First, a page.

Ohio State University/University of Cincinnati and NOVA Southeastern University Students Advocate for Audiology on Capitol Hill
On April 11th, twenty-two audiology doctoral students from Ohio State University and the University of Cincinnati made the trip to the nation’s capital to meet with members of the Ohio congressional delegation. These students met with both Senator Rob Portman (R) and Senator Sherrod Brown (D) as well as six of the Ohio representatives. Students in attendance were Natalie Safdar, Olivia Planas, Emma Beaver, Kayla Cyphert, Alyse Robinson, Eliana Dobres, Sam Butterbaugh, Jessica Lewis, Emma Woolf, Caitlin Heaton, Alicia Gonzalez, Erica Hoogerland, Emily Stevens, Paige Wulliger, Nicole Greenwalt, Izabela Jamsek, Katie Baker, Megan Sharo, Leah Demko, Emily Ball, Karl Verlik, and Halee Albertson.
On May 10th, seven audiology doctoral students and two faculty members from NOVA Southeastern University in Ft. Lauderdale, FL traveled to Washington, D.C. to meet with their elected representatives. These students met with staff from the offices of elected officials from Florida—including Senator Marco Rubio (R), Representative Debbie Wasserman-Schultz (D), Representative Ted Deutch (D) and Representative Francis Rooney (R) but also with elected officials from some of students’ home states of New York, Tennessee and Hawaii. Students in attendance were Ali Silverman, Erin Kelly, Jessica Rubin, Mary Buckman, Tasha Takeshita, Brie Stanikmas and Samantha Englaish.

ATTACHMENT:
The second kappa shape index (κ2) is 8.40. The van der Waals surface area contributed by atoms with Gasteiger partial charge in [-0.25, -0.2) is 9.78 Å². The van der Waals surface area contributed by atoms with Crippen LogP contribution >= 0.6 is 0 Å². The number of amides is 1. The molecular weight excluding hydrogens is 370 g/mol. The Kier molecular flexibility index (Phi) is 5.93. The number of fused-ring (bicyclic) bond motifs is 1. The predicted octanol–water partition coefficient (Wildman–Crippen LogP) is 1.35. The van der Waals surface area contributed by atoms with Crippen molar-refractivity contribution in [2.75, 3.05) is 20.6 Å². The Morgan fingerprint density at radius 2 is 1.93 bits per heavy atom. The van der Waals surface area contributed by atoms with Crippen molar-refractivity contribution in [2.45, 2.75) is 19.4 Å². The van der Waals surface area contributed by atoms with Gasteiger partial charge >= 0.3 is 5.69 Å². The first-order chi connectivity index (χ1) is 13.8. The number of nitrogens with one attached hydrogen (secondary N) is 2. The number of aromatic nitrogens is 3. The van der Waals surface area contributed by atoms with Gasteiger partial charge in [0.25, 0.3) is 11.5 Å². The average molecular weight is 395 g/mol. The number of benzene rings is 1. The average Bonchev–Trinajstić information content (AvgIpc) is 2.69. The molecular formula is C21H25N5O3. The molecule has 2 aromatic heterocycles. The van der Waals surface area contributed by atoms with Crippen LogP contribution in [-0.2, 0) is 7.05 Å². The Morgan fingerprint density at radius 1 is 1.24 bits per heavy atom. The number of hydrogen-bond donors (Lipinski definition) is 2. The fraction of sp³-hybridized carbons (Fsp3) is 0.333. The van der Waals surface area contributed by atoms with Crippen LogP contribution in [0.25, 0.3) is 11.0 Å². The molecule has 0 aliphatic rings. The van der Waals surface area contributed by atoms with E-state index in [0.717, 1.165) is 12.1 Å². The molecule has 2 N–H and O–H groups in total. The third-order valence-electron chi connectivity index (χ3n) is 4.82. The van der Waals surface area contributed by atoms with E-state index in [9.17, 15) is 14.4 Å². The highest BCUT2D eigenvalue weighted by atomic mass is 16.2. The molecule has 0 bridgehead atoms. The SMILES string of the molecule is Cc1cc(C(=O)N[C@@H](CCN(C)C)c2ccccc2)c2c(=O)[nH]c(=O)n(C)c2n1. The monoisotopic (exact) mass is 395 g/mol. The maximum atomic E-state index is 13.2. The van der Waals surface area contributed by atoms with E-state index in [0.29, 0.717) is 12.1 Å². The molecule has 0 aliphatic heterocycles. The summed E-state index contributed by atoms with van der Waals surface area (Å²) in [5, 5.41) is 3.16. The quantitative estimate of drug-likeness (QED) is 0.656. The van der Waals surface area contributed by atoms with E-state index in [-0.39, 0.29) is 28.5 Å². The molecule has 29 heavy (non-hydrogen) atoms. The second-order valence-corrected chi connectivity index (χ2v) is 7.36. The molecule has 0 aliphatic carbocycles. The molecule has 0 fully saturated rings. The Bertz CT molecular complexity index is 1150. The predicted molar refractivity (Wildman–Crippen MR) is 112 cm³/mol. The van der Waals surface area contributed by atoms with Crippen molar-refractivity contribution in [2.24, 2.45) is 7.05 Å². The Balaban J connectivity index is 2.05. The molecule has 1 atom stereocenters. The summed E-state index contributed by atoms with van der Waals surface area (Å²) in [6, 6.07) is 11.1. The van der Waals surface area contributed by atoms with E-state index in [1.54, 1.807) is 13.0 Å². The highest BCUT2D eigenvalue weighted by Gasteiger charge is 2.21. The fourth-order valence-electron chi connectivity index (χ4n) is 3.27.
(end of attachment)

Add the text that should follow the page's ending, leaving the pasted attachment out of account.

In meetings with these elected officials, students from both groups outlined the critical issues facing the profession of audiology. Specifically, students highlighted current collaborative efforts by AAA, ADA and ASHA to pursue legislation that would ensure direct access to audiologist services for Medicare beneficiaries as well as the Medicare Telehealth Parity Act and the Access to Frontline Care Act. The Medicare Telehealth Parity Act would identify audiologists as appropriate providers of telehealth services and authorize reimbursement for the provision of such services to Medicare beneficiaries. The Access to Frontline Care Act would authorize the Department of Health and Human Services (HHS) to make student loan repayments for audiologists that provide two years of service in a healthcare facility serving a frontline scarcity area (healthcare shortage area)).
These student advocates skillfully tied audiology legislative priorities into the larger healthcare discussions taking place on Capitol Hill surrounding reducing overall healthcare costs--eliminating unnecessary physician visits with direct access to audiologist services-- and increasing patient access to needed services—via telehealth and increasing providers in healthcare shortage areas.